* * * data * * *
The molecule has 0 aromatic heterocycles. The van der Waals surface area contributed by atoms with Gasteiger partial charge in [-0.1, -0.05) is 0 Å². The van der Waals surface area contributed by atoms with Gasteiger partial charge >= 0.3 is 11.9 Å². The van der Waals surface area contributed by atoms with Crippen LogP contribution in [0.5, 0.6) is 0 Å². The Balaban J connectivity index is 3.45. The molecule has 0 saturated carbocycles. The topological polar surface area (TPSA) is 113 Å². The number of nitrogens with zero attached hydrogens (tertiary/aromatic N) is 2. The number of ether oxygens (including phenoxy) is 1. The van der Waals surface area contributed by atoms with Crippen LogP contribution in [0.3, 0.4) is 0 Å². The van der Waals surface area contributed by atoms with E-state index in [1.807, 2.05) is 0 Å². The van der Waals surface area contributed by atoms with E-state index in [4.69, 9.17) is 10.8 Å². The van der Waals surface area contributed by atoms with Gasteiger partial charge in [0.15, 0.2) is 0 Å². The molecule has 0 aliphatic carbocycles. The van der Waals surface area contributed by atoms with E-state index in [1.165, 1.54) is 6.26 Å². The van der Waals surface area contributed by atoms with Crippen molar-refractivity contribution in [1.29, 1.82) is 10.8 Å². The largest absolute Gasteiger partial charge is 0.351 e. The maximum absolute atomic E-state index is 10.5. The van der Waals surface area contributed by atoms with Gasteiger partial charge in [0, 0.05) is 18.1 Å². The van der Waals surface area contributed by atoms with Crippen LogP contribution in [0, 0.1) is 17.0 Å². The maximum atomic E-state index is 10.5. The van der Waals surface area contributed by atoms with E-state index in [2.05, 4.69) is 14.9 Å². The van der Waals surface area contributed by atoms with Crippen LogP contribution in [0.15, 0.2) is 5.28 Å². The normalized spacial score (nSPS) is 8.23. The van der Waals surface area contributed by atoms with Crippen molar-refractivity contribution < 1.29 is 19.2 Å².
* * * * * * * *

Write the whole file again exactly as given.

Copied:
The molecule has 0 aromatic heterocycles. The van der Waals surface area contributed by atoms with Gasteiger partial charge in [-0.1, -0.05) is 0 Å². The van der Waals surface area contributed by atoms with Gasteiger partial charge >= 0.3 is 11.9 Å². The van der Waals surface area contributed by atoms with Crippen LogP contribution in [0.5, 0.6) is 0 Å². The Balaban J connectivity index is 3.45. The molecule has 0 saturated carbocycles. The topological polar surface area (TPSA) is 113 Å². The number of nitrogens with zero attached hydrogens (tertiary/aromatic N) is 2. The number of ether oxygens (including phenoxy) is 1. The van der Waals surface area contributed by atoms with Crippen LogP contribution in [0.3, 0.4) is 0 Å². The van der Waals surface area contributed by atoms with E-state index in [1.807, 2.05) is 0 Å². The van der Waals surface area contributed by atoms with E-state index in [4.69, 9.17) is 10.8 Å². The van der Waals surface area contributed by atoms with Gasteiger partial charge in [0.15, 0.2) is 0 Å². The molecule has 0 aliphatic carbocycles. The van der Waals surface area contributed by atoms with E-state index in [1.165, 1.54) is 6.26 Å². The van der Waals surface area contributed by atoms with Crippen molar-refractivity contribution in [1.29, 1.82) is 10.8 Å². The largest absolute Gasteiger partial charge is 0.351 e. The maximum absolute atomic E-state index is 10.5. The van der Waals surface area contributed by atoms with Gasteiger partial charge in [0, 0.05) is 18.1 Å². The van der Waals surface area contributed by atoms with Crippen LogP contribution in [0, 0.1) is 17.0 Å². The maximum atomic E-state index is 10.5. The van der Waals surface area contributed by atoms with E-state index in [2.05, 4.69) is 14.9 Å². The van der Waals surface area contributed by atoms with Crippen LogP contribution in [0.15, 0.2) is 5.28 Å². The normalized spacial score (nSPS) is 8.23. The van der Waals surface area contributed by atoms with Crippen molar-refractivity contribution < 1.29 is 19.2 Å².